The Simple Egg Tip That Will Give You Fluffier Baked Goods

There's nothing better than a baked good turning out just the way you'd hoped it would: fluffy, comforting, and delicious. You get to reap the rewards of your hard work, sharing your homemade treat with others and watching their faces light up when they take a big bite of whatever sugary, buttery goodness you've whipped up.

But as enjoyable and rewarding as baking can be, it can be equally frustrating and hard to master. Whether you're baking cakes, cookies, or soufflés, there's such a science to the whole process — you have to get everything just right for things to turn out the way they should.

So when it comes to baking, most of us will take all the tips we can get. Anything that will help us level up our game and ensure success while we mix, knead, and measure. It's time for that next tip. And if it's fluff you're looking for, you're going to want to take this one seriously.

No egg white left behind

This tip for fluffier baked goods is so simple it almost seems silly, but it makes a huge difference. According to professional pastry chef Ivy Manning, who shares her "holy grail of baking secrets", there's an extra step you can take with your eggs that will add up to optimal fluffiness, making your baked goods taste even better.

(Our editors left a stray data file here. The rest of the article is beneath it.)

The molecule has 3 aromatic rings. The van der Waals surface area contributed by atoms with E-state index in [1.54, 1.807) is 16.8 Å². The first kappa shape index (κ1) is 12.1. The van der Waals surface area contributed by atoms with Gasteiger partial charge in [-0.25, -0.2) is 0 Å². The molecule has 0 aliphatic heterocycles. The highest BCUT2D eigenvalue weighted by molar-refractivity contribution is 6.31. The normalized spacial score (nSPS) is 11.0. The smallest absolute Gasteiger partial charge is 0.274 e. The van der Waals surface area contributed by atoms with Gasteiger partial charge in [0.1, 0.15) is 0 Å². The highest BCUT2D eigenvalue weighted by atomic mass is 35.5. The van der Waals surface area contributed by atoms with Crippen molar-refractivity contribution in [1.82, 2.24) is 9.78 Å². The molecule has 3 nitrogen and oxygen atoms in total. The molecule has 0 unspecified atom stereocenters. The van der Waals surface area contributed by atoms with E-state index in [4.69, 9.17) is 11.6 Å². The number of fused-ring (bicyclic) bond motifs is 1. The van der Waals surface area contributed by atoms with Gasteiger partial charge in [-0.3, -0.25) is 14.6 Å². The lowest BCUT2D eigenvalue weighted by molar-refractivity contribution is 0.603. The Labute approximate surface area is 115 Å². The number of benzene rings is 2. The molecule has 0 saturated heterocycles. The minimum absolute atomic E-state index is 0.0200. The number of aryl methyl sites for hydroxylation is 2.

Most baking recipes will call for large eggs, and there's a reason for that — so Manning's tip is to stick to the required egg size and make sure you actually use the whole egg. Many of us are guilty of breaking this rule; we crack the egg, whatever falls out falls out, and we ditch the shell regardless of the remnants still stuck in there. But often, there will be a film of egg white clinging to the inside of the shell, and you don't want to leave it behind.

Manning says to take the extra step to poke out the rest of the egg whites with your finger. She's found that when you get every last bit of egg white into your recipe, it really does make a difference in terms of fluffiness. So whether the recipe requires the whole egg or just egg whites, scrape out whatever you can from the shell and use those eggs to their full potential.

Why do the size of eggs matter in baking?

Why are eggs so important in baking, and why does their size even matter? Well, like most ingredients in a baked goods recipe, if you use too much or too little, it can throw off the whole final product — especially something like eggs, which contribute to a recipe's specific liquid ratio.

According to Real Simple, if you use too much egg, the texture of your creation will be too cakey, spongey, or rubbery because it causes the batter to be overly liquid. If you don't use enough, it'll limit the amount of air that's let into the batter, and the result will often be dry, crumbly, or dense.

Of course, egg size can directly affect a recipe's color, flavor, and texture. As a result, it's important to get the size right, so that you don't mess with that liquid ratio. Baking expert Jocelyn Drexinger tells Real Simple that most recipes assume the use of large-size eggs, so if it's not specifically indicated, she recommends sticking to large eggs to be safe.